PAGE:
- Jonathan Wilson is Des Moines’ lawyer.
- He was on the Des Moines School Board from 1983 to 1995.
They say we don’t know what we don’t know. It’s hard to argue with that. They also say that what you do not know, you will not teach. This is also hard to argue with. And the combination of these two statements explains how civilization is transforming and, in effect, drowning out citizens.
Who benefits? The advantage of those who find it easier to manipulate citizens. And, in addition to this, the victims of this stun do not realize that they have thus become victims, which goes back to the axiom that you do not know what you do not know. Unstudied history; unlearned facts; untrained sciences: untrained skills of critical thinking; untrained responsibility citizenship in a democracy.
The very basis of the preserved, existing democratic form of self-government is based on avoiding this transfer of power. Quality, free, public education is key, and we in the United States have had neither for decades. By underfunding public education, we affect both the quality and the free part. At first I ran for the school board because I then assumed that public schools were not funded; it was 1983!
Read more:Opinion: Increase confidence in police activities through accreditation
Read more:Opinion: An omission that stains Borlow’s legacy
Funding for public education has not improved in almost four decades since I had this, unfortunately, clear idea. Funding for public education has even benefited from the transfer of money to private schools – it’s like subsidizing people who set up private pools because they don’t want their kids to swim in a public pool and then they don’t care a bit about the quality of public pools in their community.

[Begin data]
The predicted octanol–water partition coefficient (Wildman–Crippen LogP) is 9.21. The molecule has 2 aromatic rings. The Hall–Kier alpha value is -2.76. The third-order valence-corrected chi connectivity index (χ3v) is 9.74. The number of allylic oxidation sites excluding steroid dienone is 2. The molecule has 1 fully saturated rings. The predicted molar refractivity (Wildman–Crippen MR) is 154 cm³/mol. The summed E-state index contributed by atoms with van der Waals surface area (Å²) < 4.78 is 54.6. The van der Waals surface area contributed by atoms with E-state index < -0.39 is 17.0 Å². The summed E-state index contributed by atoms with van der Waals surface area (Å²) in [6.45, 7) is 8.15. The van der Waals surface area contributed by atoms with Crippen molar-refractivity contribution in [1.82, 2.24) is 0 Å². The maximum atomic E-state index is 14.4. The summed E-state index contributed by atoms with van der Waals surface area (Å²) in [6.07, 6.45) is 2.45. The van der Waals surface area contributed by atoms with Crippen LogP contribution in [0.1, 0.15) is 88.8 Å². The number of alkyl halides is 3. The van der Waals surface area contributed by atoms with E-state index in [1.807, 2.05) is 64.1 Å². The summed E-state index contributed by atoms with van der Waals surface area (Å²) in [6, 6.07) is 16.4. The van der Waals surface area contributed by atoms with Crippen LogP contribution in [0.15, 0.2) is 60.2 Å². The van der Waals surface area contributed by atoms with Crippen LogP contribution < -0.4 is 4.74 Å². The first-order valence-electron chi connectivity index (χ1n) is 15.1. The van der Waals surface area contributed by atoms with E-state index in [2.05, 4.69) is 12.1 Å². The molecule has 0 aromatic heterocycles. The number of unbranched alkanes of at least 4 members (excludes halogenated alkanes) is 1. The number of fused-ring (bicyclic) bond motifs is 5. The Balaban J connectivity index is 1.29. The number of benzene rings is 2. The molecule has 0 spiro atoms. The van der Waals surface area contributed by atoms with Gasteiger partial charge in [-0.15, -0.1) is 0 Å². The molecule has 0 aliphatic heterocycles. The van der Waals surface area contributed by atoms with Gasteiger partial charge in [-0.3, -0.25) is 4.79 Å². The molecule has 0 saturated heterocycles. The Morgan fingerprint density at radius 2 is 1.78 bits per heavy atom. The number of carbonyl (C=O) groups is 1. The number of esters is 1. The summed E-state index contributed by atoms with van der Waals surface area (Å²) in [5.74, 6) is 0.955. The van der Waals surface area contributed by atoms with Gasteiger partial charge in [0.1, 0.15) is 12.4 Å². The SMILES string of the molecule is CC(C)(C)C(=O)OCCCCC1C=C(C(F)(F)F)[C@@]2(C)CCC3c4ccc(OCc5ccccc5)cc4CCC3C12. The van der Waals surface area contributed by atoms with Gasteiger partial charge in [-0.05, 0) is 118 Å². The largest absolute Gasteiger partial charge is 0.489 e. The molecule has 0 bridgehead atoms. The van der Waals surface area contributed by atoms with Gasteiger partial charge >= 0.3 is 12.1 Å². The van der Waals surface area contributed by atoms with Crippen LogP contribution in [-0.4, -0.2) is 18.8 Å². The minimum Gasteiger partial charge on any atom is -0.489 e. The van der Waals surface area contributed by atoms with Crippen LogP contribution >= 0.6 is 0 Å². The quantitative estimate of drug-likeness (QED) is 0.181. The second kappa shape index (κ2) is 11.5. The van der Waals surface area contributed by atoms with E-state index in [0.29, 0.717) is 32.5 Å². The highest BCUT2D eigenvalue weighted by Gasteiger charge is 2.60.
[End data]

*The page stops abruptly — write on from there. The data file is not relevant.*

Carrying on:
As for the free part, free public education was not a fact in 1983, and not now in 2022. My children pay huge money for the educational opportunities available to my five grandchildren, for a fee. Those with more limited resources are denied these opportunities. My grandchildren will be fine, but we all pay a non-monetized price when in our daily lives we have to interact with ignorant, stupid people who have been denied what they do not know but could be taught. There is also a monetized part: we trade investments in quality public schools for the cost of maintaining an expanded prison system.
Read more:Des Moines Public Schools May Need to Cut Budget by $ 9.4 Million by Next School Year
Read more:That’s how much Iowa schools get after Kim Reynolds signs the school funding bill
School boards in this country are being attacked more than ever by those who do not want to teach awkward history, read books awkwardly, develop critical thinking skills or do not want to teach basic civil law. An attack by those who fell victim to the stunning of the transfer of power.
The next time you talk to someone that doesn’t make much sense, be sure to ask yourself, “How and what did I do in the ballot box or otherwise to support proper funding for free, quality public schools?” The less you have done in response to this introspective question, the more you blame yourself for the unsatisfactory, frustrating interaction you have just experienced. The same goes for the unsatisfactory, disappointing election results.
The dead do make a deal with the living: learn from what you have learned, learn from the mistakes of your predecessors, learn ways to eliminate those mistakes for the common good, and learn in this way. You will also die and you want to demand this pact with those who will live after you. And you want to claim a preserved, functioning democratic form of self-government for the sake of your descendants.
Jonathan Wilson is Des Moines’ lawyer.